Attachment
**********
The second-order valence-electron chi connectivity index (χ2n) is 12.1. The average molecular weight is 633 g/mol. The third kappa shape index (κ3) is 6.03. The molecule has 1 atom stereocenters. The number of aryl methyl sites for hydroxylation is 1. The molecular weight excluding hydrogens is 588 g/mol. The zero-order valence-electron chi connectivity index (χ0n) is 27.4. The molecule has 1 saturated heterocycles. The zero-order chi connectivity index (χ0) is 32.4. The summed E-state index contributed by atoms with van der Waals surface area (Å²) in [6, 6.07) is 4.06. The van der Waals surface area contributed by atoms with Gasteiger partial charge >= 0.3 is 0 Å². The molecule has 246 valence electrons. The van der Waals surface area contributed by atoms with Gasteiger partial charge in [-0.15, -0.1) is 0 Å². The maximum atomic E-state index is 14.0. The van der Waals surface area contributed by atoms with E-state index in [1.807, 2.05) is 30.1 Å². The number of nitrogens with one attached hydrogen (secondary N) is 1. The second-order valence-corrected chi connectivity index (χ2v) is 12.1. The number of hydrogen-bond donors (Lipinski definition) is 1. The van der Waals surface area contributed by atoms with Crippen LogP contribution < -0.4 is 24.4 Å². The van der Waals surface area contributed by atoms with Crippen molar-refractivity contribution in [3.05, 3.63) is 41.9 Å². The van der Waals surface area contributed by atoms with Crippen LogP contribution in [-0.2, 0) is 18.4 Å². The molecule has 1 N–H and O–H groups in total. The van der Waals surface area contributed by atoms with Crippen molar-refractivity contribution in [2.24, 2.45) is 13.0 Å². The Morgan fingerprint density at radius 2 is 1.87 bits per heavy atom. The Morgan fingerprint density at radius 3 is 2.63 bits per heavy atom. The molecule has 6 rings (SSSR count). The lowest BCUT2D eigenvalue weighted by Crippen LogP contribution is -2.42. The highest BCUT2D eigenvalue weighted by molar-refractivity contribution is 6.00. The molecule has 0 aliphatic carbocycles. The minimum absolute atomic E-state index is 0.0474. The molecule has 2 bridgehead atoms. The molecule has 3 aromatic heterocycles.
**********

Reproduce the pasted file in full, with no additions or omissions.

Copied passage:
The second-order valence-electron chi connectivity index (χ2n) is 12.1. The average molecular weight is 633 g/mol. The third kappa shape index (κ3) is 6.03. The molecule has 1 atom stereocenters. The number of aryl methyl sites for hydroxylation is 1. The molecular weight excluding hydrogens is 588 g/mol. The zero-order valence-electron chi connectivity index (χ0n) is 27.4. The molecule has 1 saturated heterocycles. The zero-order chi connectivity index (χ0) is 32.4. The summed E-state index contributed by atoms with van der Waals surface area (Å²) in [6, 6.07) is 4.06. The van der Waals surface area contributed by atoms with Gasteiger partial charge >= 0.3 is 0 Å². The molecule has 246 valence electrons. The van der Waals surface area contributed by atoms with Gasteiger partial charge in [-0.15, -0.1) is 0 Å². The maximum atomic E-state index is 14.0. The van der Waals surface area contributed by atoms with E-state index in [1.807, 2.05) is 30.1 Å². The number of nitrogens with one attached hydrogen (secondary N) is 1. The second-order valence-corrected chi connectivity index (χ2v) is 12.1. The number of hydrogen-bond donors (Lipinski definition) is 1. The van der Waals surface area contributed by atoms with Crippen LogP contribution < -0.4 is 24.4 Å². The van der Waals surface area contributed by atoms with Crippen molar-refractivity contribution in [3.05, 3.63) is 41.9 Å². The van der Waals surface area contributed by atoms with Crippen LogP contribution in [-0.2, 0) is 18.4 Å². The molecule has 1 N–H and O–H groups in total. The van der Waals surface area contributed by atoms with Crippen molar-refractivity contribution in [2.24, 2.45) is 13.0 Å². The Morgan fingerprint density at radius 2 is 1.87 bits per heavy atom. The Morgan fingerprint density at radius 3 is 2.63 bits per heavy atom. The molecule has 6 rings (SSSR count). The lowest BCUT2D eigenvalue weighted by Crippen LogP contribution is -2.42. The highest BCUT2D eigenvalue weighted by molar-refractivity contribution is 6.00. The molecule has 0 aliphatic carbocycles. The minimum absolute atomic E-state index is 0.0474. The molecule has 2 bridgehead atoms. The molecule has 3 aromatic heterocycles.